Should Young Children Wear Masks?

As coronavirus continues to spread across the globe, we’re working to answer the questions on many parents’ minds. For the latest updates, read The New York Times’s live coronavirus coverage here.

When the Centers for Disease Control and Prevention announced last week that all Americans should wear cloth face coverings to prevent the spread of the new coronavirus, the not-so-crafty parents of young children (myself included) immediately started shopping online for kid-friendly designs.

Maybe my squirmy preschooler would be willing to wear a mask if it featured Disney characters?

I really should have known better.

Nope, my daughter said. No mask.

“Even if it’s a ‘Frozen’ mask?” I asked. “With pictures of Anna and Elsa?”

My daughter wagged her little finger. “No, I’m not wearing any mask outside,” she replied. Then (in case I still wasn’t getting it) she added: “If I go outside with a mask, I’m just gonna take it off my ears.”

The C.D.C. has said that cloth face coverings should not be placed on children under 2, nor should they be used on anyone who has trouble breathing — but other than that, the agency has offered no advice about how young children should be using them. Further confusing matters, the advice to wear a mask is not a requirement, and President Trump has already said that he probably won’t follow the guidelines.

The C.D.C. suggests using face coverings in public where it’s difficult to stay more than six feet apart from other people, and especially in areas where the virus is spreading rapidly, like in New York City. So, is it crucial for my preschooler to wear one? And if so, could I convince her to wear it safely and properly?

To find out more, I spoke with pediatricians who specialize in infectious diseases. As I discovered, for parents of children who are 6 or under, much of what you decide will depend on where you live, your child’s personality and the places you frequent.

On April 6, the C.D.C. published preliminary findings on pediatric coronavirus cases in the United States. According to the report, 2,572 cases occurred in children younger than 18, and those children were significantly less likely to become seriously ill from the virus than American adults were. They also appeared less likely than adults to develop the main coronavirus symptoms like fever, cough or shortness of breath.

These findings further bolstered the idea that children who become infected might have mild or undetected cases of the disease and could spread the virus to others in their families and communities.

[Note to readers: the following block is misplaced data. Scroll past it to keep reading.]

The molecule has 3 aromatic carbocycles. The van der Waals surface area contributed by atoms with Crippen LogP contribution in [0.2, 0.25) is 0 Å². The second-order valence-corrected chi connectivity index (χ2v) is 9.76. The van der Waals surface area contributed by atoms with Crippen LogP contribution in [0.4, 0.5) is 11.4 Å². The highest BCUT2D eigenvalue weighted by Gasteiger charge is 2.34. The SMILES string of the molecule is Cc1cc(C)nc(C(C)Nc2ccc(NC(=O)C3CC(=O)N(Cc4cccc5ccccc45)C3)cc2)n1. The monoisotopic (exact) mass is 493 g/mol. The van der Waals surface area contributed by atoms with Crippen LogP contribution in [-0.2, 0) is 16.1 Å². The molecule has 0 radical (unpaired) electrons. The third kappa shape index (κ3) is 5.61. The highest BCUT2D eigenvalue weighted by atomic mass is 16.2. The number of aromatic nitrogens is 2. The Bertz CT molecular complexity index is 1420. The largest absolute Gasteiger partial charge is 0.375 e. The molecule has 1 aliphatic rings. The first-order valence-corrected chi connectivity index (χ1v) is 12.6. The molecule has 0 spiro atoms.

Using a cloth mask on your children can help prevent them from infecting others. If they have the virus, a face covering can prevent their respiratory droplets — the little virus-laden particles that are expelled from mouths or noses while talking, coughing or sneezing — from landing on or around other people, said Dr. Mark Sawyer, M.D., a pediatric infectious disease specialist at the University of California San Diego School of Medicine and Rady Children’s Hospital-San Diego.

Nonmedical face coverings won’t offer complete protection to you or your child. But if used properly, they are better than nothing.

Although children have made up a small proportion of coronavirus cases so far, some have become very sick.

The C.D.C. has estimated that as many as 25 percent of people with coronavirus may not show any symptoms, which is one reason the virus has spread so rapidly.

Masks are most useful in public places where your child is likely to come within six feet of another person (for example in a grocery store or pharmacy) and in areas where the virus has been spreading quickly, the C.D.C. said.

If you’re in an environment where you can easily stay at least six feet from other people, like an empty soccer field or a sparsely populated hiking trail, you and your children do not need a mask.

Your child also does not need to wear a mask at home. If someone in your household is ill, try to isolate the sick person and have your child stay at least six feet away if possible, the experts said.

If your child is sick or you think she might be sick, try to avoid going out in public if you can, Dr. Sawyer advised.

But if you need to take your child to the doctor’s office, call ahead of time to let them know you’re coming and wear a mask if you have one.

This is far trickier. Some children will be more open to wearing a face covering than others.

“For anyone who has a toddler, it’s going to be a challenge to keep it on,” Dr. Sawyer said. But, he said, having them at least try to wear one is better than having them not try at all.